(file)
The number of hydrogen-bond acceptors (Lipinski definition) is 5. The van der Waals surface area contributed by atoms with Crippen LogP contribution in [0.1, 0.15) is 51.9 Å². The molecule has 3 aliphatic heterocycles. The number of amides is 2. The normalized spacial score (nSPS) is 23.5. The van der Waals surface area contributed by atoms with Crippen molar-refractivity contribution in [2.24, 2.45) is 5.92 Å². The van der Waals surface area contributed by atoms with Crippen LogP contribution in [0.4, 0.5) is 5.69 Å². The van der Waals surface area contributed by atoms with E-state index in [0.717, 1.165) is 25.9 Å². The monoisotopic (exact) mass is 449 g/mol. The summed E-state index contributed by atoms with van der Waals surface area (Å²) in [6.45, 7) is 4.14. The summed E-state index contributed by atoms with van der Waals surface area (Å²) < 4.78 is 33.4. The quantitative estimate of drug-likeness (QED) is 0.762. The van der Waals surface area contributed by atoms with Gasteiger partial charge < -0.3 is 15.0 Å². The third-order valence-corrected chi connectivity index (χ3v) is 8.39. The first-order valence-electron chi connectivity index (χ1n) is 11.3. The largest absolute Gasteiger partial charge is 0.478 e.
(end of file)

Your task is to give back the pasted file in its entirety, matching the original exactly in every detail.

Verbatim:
The number of hydrogen-bond acceptors (Lipinski definition) is 5. The van der Waals surface area contributed by atoms with Crippen LogP contribution in [0.1, 0.15) is 51.9 Å². The molecule has 3 aliphatic heterocycles. The number of amides is 2. The normalized spacial score (nSPS) is 23.5. The van der Waals surface area contributed by atoms with Crippen molar-refractivity contribution in [2.24, 2.45) is 5.92 Å². The van der Waals surface area contributed by atoms with Crippen LogP contribution in [0.4, 0.5) is 5.69 Å². The van der Waals surface area contributed by atoms with E-state index in [0.717, 1.165) is 25.9 Å². The monoisotopic (exact) mass is 449 g/mol. The summed E-state index contributed by atoms with van der Waals surface area (Å²) in [6.45, 7) is 4.14. The summed E-state index contributed by atoms with van der Waals surface area (Å²) < 4.78 is 33.4. The quantitative estimate of drug-likeness (QED) is 0.762. The van der Waals surface area contributed by atoms with Gasteiger partial charge < -0.3 is 15.0 Å². The third-order valence-corrected chi connectivity index (χ3v) is 8.39. The first-order valence-electron chi connectivity index (χ1n) is 11.3. The largest absolute Gasteiger partial charge is 0.478 e.